By Anamika Chatterjee
Who was it who said that man is a social animal? That statement could do with a little tweaking. In a digital age, the companion we find ourselves seeking most passionately is our smartphones. Think of all the empty moments — at the home and the world — that you have sought to fill up scrolling — again and again and again — through your smartphone. That moment when you could have asked a spouse how his/her day went, when you could have made the call that the family back home is so keenly waiting for, when you could have simply paused and taken stock of life or when you could simply be.
A few months ago, I had an epiphany that, incidentally, came through an app my better half had downloaded for me so that I could monitor the time I spent on my phone. By the end of the first day, I had spent close to about 10 hours on it — nearly as much time as I spend with my partner on a regular workday. The alarm bells in my head rang.
“What am I doing with my life?” is a question that comes to haunt you just when you are busy ticking the boxes of a conventional life. It came to me the moment I began reconsidering my relationship with my smartphone. Perhaps the quarter-life crisis would have deepened had a younger colleague not mapped a trend for the weekend magazine of this newspaper that had become a talking point. Indoor plants, she contended, had become a rage, following the emergence of plant bloggers on Instagram. #InstaPlants was now a thing.
Plants and I had been estranged for a while. The first time I thought of growing a green thumb, I brought home a lavender plant that (quite literally) didn’t see light of the day. Two years later, I got a succulent thinking it would take a monumental effort for it to dry out. Dutifully offering it two mugs of water every week didn’t help matters. Having put an RIP on two plants, I realised my green thumb was not so green, after all. But something about my colleague’s story gave me hope.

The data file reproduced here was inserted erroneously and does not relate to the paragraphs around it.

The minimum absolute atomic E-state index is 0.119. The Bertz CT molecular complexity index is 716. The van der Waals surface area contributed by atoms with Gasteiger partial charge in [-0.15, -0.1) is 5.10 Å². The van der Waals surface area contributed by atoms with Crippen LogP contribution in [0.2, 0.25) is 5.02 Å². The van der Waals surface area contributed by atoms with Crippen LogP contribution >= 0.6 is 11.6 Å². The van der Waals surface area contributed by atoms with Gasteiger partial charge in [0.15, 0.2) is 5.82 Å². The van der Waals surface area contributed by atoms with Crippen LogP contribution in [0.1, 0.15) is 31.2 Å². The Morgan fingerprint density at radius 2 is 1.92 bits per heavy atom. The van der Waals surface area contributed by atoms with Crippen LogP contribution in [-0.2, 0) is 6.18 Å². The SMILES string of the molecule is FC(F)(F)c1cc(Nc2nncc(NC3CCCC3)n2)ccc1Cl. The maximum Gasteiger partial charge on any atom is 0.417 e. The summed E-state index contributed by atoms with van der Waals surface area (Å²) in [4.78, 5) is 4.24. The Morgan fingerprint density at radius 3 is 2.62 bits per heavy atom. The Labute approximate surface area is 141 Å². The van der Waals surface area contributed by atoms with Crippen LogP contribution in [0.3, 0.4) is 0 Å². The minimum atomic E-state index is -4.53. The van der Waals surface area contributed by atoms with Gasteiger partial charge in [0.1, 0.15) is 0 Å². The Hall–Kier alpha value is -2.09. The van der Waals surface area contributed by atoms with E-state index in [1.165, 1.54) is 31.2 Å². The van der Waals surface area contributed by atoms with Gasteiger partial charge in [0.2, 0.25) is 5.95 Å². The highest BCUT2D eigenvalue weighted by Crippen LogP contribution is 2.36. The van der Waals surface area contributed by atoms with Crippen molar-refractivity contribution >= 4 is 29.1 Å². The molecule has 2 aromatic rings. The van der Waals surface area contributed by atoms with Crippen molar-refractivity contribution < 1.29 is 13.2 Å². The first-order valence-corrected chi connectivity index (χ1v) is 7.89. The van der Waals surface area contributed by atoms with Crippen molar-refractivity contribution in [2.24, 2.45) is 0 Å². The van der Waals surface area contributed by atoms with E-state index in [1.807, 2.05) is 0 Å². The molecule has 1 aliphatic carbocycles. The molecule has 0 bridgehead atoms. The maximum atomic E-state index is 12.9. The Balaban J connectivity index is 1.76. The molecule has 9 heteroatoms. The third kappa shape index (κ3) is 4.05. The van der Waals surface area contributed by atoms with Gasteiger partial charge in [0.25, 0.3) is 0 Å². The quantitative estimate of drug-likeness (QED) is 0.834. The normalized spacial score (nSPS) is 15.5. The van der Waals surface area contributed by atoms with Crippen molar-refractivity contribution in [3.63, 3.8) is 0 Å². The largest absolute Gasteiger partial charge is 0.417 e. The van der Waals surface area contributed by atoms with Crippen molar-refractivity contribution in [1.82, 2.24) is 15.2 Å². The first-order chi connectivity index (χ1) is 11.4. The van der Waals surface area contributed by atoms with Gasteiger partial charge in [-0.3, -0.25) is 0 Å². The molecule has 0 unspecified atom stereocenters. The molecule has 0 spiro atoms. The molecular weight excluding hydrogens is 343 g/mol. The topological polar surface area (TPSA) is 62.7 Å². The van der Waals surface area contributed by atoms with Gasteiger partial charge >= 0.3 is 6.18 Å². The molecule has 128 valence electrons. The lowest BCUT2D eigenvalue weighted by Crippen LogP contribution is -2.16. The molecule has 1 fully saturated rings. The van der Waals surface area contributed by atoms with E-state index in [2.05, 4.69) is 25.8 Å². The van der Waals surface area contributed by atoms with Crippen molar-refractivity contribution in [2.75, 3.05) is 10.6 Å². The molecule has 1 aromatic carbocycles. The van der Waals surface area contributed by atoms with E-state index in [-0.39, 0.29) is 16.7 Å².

In July, work took my partner to India. Ordinarily, I think of his absence as a time to indulge in excesses. This time, the indulgence would be plants. Peace lilies, a snake plant, pothos and a money plant found their way to my home. In the absence of a balcony space, I kept them in my drawing room, resolving to not let them die this time around.
From scrolling through the social media apps on my phone, I found myself reading on houseplants and began exchanging notes with colleagues who have gardens of their own. Sunlight, fertiliser and water, as I was to discover, weren’t enough — you had to go beyond the obvious. This meant talking to them — though scientifically it remains a contentious claim. A quick Internet search will tell you that most avid gardeners actually talk to plants and play music because it is believed that the vibrations help them grow quickly.
And if you happen to be a feminist, you would want to believe in the widely-held notion that plants grow faster listening to a female voice (again, there is no scientific proof).
No matter how joyful and quirky these findings are, the dilemma always is what do you talk about when you talk to plants? What are the stories of hope that humans can possibly offer to them? That somewhere we are culpable in destroying them and the environments they can be nurtured in. That Amazon rainforest — called the lungs of our planet — continues to burn, posing a serious threat to its ecosystem? That trees continued to be lopped off at an alarming rate in Indonesia and Malaysia to make way for commercial spaces?
The havoc we have wreaked on the planet will take years to rectify — if at all. Till then, ideas as basic as keeping houseplants will need Internet’s glossification to appeal to those who live on it. Two months since I re-grew my green thumb, each day is a lesson in parenting — from caring to pruning to feeding. And while I am yet to find that story, a monologue with plants may just have given me a new purpose — to nurture nature.
Anamika likes to record thought and action